Ukip leader Henry Bolton is facing growing pressure to stand down as a series of senior party figures announced they were quitting over his refusal to resign.
Deputy leader Margot Parker, trade and industry spokesman William Dartmouth and immigration spokesman John Bickley said his position had become untenable and urged him to go.
The resignations came after Ukip's ruling national executive committee (NEC) backed a motion of no confidence in Mr Bolton on Sunday following the disclosure that his girlfriend had sent racist messages about Meghan Markle.
Mr Bolton has faced a stream of calls to resign since the highly offensive messages sent by Jo Marney, 25, were published by the Mail on Sunday.
Ms Parker told BBC Radio Northampton that Mr Bolton's personal life "took over the job he was elected to do" and urged him to stand aside.
She said: "It would be quicker and cleaner if he came to the conclusion he could go sooner rather than later.
"This is taking time away from doing the job. This puts the party in a limbo situation."
Mr Bickley told LBC radio: "I believe he really needs to go and focus on sorting out his personal life, and get away from politics.
"If, by a number of people resigning and showing that they no longer wish to work for him, that helps him make that decision, then fine."
In his letter of resignation, Lord Dartmouth said: "The NEC as well as colleagues on the London and Welsh Assemblies and fellow MEPs have all urged you to stand down as party leader with immediate effect.
"Your position is untenable. I am unable to serve under you ."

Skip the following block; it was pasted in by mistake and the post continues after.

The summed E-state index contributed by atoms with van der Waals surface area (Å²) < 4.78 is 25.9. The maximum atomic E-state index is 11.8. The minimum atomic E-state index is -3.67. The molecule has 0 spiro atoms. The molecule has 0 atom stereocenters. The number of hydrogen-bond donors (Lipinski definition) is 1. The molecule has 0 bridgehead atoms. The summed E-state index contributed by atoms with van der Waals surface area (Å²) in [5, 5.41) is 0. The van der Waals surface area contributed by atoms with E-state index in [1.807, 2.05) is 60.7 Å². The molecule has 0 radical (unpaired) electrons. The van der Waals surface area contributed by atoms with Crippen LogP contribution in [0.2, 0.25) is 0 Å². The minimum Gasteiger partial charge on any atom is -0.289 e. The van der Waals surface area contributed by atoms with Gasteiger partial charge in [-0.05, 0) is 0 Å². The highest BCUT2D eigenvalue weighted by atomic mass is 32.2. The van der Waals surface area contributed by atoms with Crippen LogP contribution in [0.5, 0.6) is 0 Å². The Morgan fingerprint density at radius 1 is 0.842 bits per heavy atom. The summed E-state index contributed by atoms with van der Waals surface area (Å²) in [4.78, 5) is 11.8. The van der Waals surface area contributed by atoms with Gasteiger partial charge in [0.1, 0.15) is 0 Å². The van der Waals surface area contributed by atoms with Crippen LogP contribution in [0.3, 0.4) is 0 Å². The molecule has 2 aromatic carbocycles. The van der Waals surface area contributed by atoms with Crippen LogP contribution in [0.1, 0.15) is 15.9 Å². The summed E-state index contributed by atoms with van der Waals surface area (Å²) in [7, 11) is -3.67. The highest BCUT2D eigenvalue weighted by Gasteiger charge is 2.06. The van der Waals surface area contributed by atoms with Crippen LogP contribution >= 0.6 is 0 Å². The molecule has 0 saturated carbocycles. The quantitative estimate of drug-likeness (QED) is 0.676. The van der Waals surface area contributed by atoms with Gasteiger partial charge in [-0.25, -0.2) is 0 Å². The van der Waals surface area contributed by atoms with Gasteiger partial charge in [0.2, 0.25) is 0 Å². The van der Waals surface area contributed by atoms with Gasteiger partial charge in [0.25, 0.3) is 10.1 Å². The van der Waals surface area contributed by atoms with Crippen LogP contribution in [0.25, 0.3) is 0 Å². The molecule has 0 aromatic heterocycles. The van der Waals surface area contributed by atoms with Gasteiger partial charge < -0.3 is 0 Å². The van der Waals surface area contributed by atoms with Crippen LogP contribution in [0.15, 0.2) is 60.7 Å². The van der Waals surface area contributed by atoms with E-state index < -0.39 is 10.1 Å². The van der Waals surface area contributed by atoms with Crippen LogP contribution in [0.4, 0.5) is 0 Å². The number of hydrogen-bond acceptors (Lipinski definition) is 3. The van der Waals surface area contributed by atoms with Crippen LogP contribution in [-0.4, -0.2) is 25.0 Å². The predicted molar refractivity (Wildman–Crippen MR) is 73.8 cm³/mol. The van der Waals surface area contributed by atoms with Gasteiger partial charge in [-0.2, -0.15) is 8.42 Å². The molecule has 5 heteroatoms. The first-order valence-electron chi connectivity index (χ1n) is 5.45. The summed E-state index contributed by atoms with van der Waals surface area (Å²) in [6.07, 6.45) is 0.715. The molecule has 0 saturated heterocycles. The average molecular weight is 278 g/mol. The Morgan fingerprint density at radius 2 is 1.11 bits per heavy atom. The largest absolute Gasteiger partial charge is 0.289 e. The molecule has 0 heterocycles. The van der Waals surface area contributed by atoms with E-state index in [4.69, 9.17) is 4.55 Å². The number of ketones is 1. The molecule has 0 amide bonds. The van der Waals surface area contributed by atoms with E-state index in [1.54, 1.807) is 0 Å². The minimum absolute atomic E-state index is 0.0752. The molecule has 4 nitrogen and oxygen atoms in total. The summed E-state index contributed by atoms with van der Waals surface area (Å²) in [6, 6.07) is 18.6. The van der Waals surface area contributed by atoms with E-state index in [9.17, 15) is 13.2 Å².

Party members will now decide Mr Bolton's fate in a vote at an emergency meeting in February.
Meanwhile, Ukip chairman Paul Oakden suggested that former leader Nigel Farage could take on a greater role in the party.
He told BBC Radio 4's Today programme: "I think everybody would like him to have a greater role in Ukip. Whether that's as leader or not, I don't know if I would subject Nigel to that."
Ukip leader Mr Bolton is fighting to keep his job after he lost a no confidence vote at a meeting of senior officials and party members will now decide his fate in a vote at an emergency meeting in February.
Mr Oakden played down the prospect of supporters of Mr Bolton packing out the meeting in order to keep him in the post.
He said: "In theory that is true, however given the strength of feeling on this particular issue across the party membership I think it is highly likely that there will be a swathe of members from across the country attending.
"We have to have 250 people there. It can be anywhere upward of that.
"We will wait and see who turns up. I think it is unlikely that anybody on either side of the argument will be able to fill the room."